A minor provision tucked into legislation designed to help create US jobs could have major tax implications for Americans working abroad - and anyone who invests in US assets.
US tax proposal may affect expats
A minor provision tucked into legislation designed to help create US jobs could have major tax implications for Americans working abroad - and anyone who invests in US assets. If approved the bill would, in certain circumstances, withhold from overseas investors 30 per cent of the proceeds from the sale of US securities and other investments. The US government would return the 30 per cent once the investor files a tax return to prove the source of funds is legitimate and requisite taxes are paid in full.
"That would be nuts. They are basically saying 'you need to prove to us that you have been paying your taxes'," said Josh Matthews, a managing partner of Maseco Financial in London, which specialises in financial planning for US expatriates. The new law would also strengthen the reporting requirements for non-US banks that serve American customers. Current law requires US citizens living abroad to file a form documenting any accounts that exceed US$10,000 (Dh36,723) at any point during each financial year, but that requirement has largely been ignored, said Vince Truong, a Dubai-based financial adviser who is certified in the US.
By collecting information from overseas banks, however, the US internal revenue service may be able to document once-hidden accounts, exposing the account holders to civil, and possibly criminal, penalties. "Times have changed. They are clearly upping the ante in terms of how much pressure they are going to apply," Mr Truong said. The measure would be likely to affect not only individual investors but also private equity groups and hedge funds operating outside US borders.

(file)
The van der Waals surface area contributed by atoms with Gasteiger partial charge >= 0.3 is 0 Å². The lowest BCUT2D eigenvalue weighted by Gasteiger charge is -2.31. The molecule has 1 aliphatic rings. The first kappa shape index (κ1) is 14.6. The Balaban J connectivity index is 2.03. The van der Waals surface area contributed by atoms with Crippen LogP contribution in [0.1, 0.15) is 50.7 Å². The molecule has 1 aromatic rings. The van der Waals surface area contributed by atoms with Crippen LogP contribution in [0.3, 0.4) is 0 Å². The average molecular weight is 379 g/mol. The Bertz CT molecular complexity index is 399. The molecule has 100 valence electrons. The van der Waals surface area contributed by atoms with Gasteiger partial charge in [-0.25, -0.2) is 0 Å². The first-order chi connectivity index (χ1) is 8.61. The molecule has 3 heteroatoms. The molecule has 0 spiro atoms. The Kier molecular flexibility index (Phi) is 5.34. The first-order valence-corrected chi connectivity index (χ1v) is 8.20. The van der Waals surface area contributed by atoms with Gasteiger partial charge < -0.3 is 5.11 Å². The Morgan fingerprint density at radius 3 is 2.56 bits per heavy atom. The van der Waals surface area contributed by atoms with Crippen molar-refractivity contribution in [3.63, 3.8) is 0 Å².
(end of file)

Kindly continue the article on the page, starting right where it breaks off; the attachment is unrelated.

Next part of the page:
Called the Hiring Incentives to Restore Employment (HIRE) Act, the bill was passed by the US House of Representatives last week and will next go to the Senate. But even if it is passed there and signed by the president of the US, Barack Obama, it could still undergo significant revisions before coming into effect. And experts stressed it was not clear how the law would be enforced. The $15 billion bill was primarily designed to create jobs. The tax elements were added during the final stages of negotiations in order to help cover the cost of the incentives being offered to employers.
Dean Rolfe, a tax leader for the Middle East with PriceWaterhouseCoopers in Dubai, said he was "certainly giving our clients a heads-up that this is in the pipeline". Mr Rolfe said the bill appeared to be part of a larger effort by the US government to squeeze tax evaders and offshore havens. "There is the perception that a lot of people may not be paying their fair share of US tax," he said. @Email:email@example.com